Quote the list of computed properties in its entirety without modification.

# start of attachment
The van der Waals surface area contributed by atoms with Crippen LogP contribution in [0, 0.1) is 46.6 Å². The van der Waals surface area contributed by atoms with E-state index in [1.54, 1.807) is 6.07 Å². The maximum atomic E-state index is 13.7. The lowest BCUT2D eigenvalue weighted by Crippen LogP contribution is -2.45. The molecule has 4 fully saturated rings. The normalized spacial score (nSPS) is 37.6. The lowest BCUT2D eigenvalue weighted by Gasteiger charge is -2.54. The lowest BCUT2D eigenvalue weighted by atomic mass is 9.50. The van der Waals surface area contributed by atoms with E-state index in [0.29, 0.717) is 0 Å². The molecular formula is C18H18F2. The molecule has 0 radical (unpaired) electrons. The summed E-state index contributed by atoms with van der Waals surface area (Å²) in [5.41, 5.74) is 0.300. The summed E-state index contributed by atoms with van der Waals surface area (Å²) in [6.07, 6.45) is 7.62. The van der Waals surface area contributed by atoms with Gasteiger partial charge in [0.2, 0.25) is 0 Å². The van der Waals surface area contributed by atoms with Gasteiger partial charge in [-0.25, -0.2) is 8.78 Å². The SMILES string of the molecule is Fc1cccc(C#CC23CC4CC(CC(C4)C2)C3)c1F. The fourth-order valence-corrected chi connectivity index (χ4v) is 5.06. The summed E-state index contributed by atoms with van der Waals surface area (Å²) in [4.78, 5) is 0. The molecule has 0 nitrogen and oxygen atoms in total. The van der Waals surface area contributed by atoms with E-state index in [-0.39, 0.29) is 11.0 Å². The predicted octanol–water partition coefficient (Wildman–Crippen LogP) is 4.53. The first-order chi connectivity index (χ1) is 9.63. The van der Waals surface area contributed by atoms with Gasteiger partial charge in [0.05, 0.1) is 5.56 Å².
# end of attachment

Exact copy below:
The van der Waals surface area contributed by atoms with Crippen LogP contribution in [0, 0.1) is 46.6 Å². The van der Waals surface area contributed by atoms with E-state index in [1.54, 1.807) is 6.07 Å². The maximum atomic E-state index is 13.7. The lowest BCUT2D eigenvalue weighted by Crippen LogP contribution is -2.45. The molecule has 4 fully saturated rings. The normalized spacial score (nSPS) is 37.6. The lowest BCUT2D eigenvalue weighted by Gasteiger charge is -2.54. The lowest BCUT2D eigenvalue weighted by atomic mass is 9.50. The van der Waals surface area contributed by atoms with E-state index in [0.29, 0.717) is 0 Å². The molecular formula is C18H18F2. The molecule has 0 radical (unpaired) electrons. The summed E-state index contributed by atoms with van der Waals surface area (Å²) in [5.41, 5.74) is 0.300. The summed E-state index contributed by atoms with van der Waals surface area (Å²) in [6.07, 6.45) is 7.62. The van der Waals surface area contributed by atoms with Gasteiger partial charge in [0.2, 0.25) is 0 Å². The van der Waals surface area contributed by atoms with Gasteiger partial charge in [-0.25, -0.2) is 8.78 Å². The SMILES string of the molecule is Fc1cccc(C#CC23CC4CC(CC(C4)C2)C3)c1F. The fourth-order valence-corrected chi connectivity index (χ4v) is 5.06. The summed E-state index contributed by atoms with van der Waals surface area (Å²) in [4.78, 5) is 0. The molecule has 0 nitrogen and oxygen atoms in total. The van der Waals surface area contributed by atoms with E-state index in [-0.39, 0.29) is 11.0 Å². The predicted octanol–water partition coefficient (Wildman–Crippen LogP) is 4.53. The first-order chi connectivity index (χ1) is 9.63. The van der Waals surface area contributed by atoms with Gasteiger partial charge in [0.05, 0.1) is 5.56 Å².